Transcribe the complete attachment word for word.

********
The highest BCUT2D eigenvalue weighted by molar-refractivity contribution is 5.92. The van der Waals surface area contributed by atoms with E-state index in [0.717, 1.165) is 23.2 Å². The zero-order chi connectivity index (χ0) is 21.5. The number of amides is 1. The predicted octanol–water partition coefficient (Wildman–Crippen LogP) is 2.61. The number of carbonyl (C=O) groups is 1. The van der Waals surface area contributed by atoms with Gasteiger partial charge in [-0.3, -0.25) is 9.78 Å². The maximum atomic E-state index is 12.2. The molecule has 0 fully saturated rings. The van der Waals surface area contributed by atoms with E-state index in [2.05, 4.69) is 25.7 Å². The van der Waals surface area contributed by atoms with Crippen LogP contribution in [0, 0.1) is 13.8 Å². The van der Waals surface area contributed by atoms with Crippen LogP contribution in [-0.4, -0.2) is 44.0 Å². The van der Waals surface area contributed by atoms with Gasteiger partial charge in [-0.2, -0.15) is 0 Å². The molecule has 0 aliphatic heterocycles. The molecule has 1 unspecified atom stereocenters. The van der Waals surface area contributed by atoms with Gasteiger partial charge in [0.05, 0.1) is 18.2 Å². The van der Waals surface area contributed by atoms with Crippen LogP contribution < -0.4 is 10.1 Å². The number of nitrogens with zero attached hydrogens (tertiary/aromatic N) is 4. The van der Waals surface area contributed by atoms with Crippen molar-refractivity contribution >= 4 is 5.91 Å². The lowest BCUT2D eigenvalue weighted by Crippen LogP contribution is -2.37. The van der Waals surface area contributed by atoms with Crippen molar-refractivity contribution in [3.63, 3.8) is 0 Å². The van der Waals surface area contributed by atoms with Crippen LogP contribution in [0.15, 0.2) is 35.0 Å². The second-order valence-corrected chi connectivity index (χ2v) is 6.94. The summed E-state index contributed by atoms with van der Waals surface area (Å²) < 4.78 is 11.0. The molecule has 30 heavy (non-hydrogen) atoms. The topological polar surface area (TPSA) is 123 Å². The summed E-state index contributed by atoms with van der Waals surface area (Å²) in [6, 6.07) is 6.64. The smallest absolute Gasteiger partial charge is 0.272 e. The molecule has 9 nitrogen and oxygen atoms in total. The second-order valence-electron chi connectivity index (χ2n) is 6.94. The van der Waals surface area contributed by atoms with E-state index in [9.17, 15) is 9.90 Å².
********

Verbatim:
The highest BCUT2D eigenvalue weighted by molar-refractivity contribution is 5.92. The van der Waals surface area contributed by atoms with E-state index in [0.717, 1.165) is 23.2 Å². The zero-order chi connectivity index (χ0) is 21.5. The number of amides is 1. The predicted octanol–water partition coefficient (Wildman–Crippen LogP) is 2.61. The number of carbonyl (C=O) groups is 1. The van der Waals surface area contributed by atoms with Gasteiger partial charge in [-0.3, -0.25) is 9.78 Å². The maximum atomic E-state index is 12.2. The molecule has 0 fully saturated rings. The van der Waals surface area contributed by atoms with E-state index in [2.05, 4.69) is 25.7 Å². The van der Waals surface area contributed by atoms with Crippen LogP contribution in [0, 0.1) is 13.8 Å². The van der Waals surface area contributed by atoms with Crippen LogP contribution in [-0.4, -0.2) is 44.0 Å². The van der Waals surface area contributed by atoms with Gasteiger partial charge in [-0.2, -0.15) is 0 Å². The molecule has 0 aliphatic heterocycles. The molecule has 1 unspecified atom stereocenters. The van der Waals surface area contributed by atoms with Gasteiger partial charge in [0.05, 0.1) is 18.2 Å². The van der Waals surface area contributed by atoms with Crippen LogP contribution < -0.4 is 10.1 Å². The number of nitrogens with zero attached hydrogens (tertiary/aromatic N) is 4. The van der Waals surface area contributed by atoms with Crippen molar-refractivity contribution >= 4 is 5.91 Å². The lowest BCUT2D eigenvalue weighted by Crippen LogP contribution is -2.37. The van der Waals surface area contributed by atoms with Crippen molar-refractivity contribution in [3.63, 3.8) is 0 Å². The van der Waals surface area contributed by atoms with Crippen LogP contribution in [0.15, 0.2) is 35.0 Å². The second-order valence-corrected chi connectivity index (χ2v) is 6.94. The summed E-state index contributed by atoms with van der Waals surface area (Å²) < 4.78 is 11.0. The molecule has 30 heavy (non-hydrogen) atoms. The topological polar surface area (TPSA) is 123 Å². The summed E-state index contributed by atoms with van der Waals surface area (Å²) in [6, 6.07) is 6.64. The smallest absolute Gasteiger partial charge is 0.272 e. The molecule has 9 nitrogen and oxygen atoms in total. The second-order valence-electron chi connectivity index (χ2n) is 6.94. The van der Waals surface area contributed by atoms with E-state index in [9.17, 15) is 9.90 Å².